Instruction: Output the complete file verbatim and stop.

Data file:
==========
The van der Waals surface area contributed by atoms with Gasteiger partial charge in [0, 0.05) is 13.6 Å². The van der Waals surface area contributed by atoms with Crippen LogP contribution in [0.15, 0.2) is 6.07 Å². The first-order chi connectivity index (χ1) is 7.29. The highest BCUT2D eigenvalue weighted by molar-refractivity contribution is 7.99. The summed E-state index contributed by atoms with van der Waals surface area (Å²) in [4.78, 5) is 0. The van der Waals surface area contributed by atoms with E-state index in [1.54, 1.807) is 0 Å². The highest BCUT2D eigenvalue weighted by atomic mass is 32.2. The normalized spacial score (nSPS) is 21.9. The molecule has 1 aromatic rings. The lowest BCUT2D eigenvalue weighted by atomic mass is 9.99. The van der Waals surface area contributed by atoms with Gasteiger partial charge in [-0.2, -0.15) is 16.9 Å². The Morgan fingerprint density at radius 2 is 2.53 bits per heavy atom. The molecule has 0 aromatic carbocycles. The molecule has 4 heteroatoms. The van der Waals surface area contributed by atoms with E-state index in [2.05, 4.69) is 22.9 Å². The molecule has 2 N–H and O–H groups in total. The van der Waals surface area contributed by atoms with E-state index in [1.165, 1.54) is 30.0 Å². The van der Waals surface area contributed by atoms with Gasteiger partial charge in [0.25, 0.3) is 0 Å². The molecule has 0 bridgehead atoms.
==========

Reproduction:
The van der Waals surface area contributed by atoms with Gasteiger partial charge in [0, 0.05) is 13.6 Å². The van der Waals surface area contributed by atoms with Crippen LogP contribution in [0.15, 0.2) is 6.07 Å². The first-order chi connectivity index (χ1) is 7.29. The highest BCUT2D eigenvalue weighted by molar-refractivity contribution is 7.99. The summed E-state index contributed by atoms with van der Waals surface area (Å²) in [4.78, 5) is 0. The van der Waals surface area contributed by atoms with E-state index in [1.54, 1.807) is 0 Å². The highest BCUT2D eigenvalue weighted by atomic mass is 32.2. The normalized spacial score (nSPS) is 21.9. The molecule has 1 aromatic rings. The lowest BCUT2D eigenvalue weighted by atomic mass is 9.99. The van der Waals surface area contributed by atoms with Gasteiger partial charge in [-0.2, -0.15) is 16.9 Å². The Morgan fingerprint density at radius 2 is 2.53 bits per heavy atom. The molecule has 0 aromatic carbocycles. The molecule has 4 heteroatoms. The van der Waals surface area contributed by atoms with E-state index in [2.05, 4.69) is 22.9 Å². The molecule has 2 N–H and O–H groups in total. The van der Waals surface area contributed by atoms with E-state index in [1.165, 1.54) is 30.0 Å². The van der Waals surface area contributed by atoms with Gasteiger partial charge in [0.25, 0.3) is 0 Å². The molecule has 0 bridgehead atoms.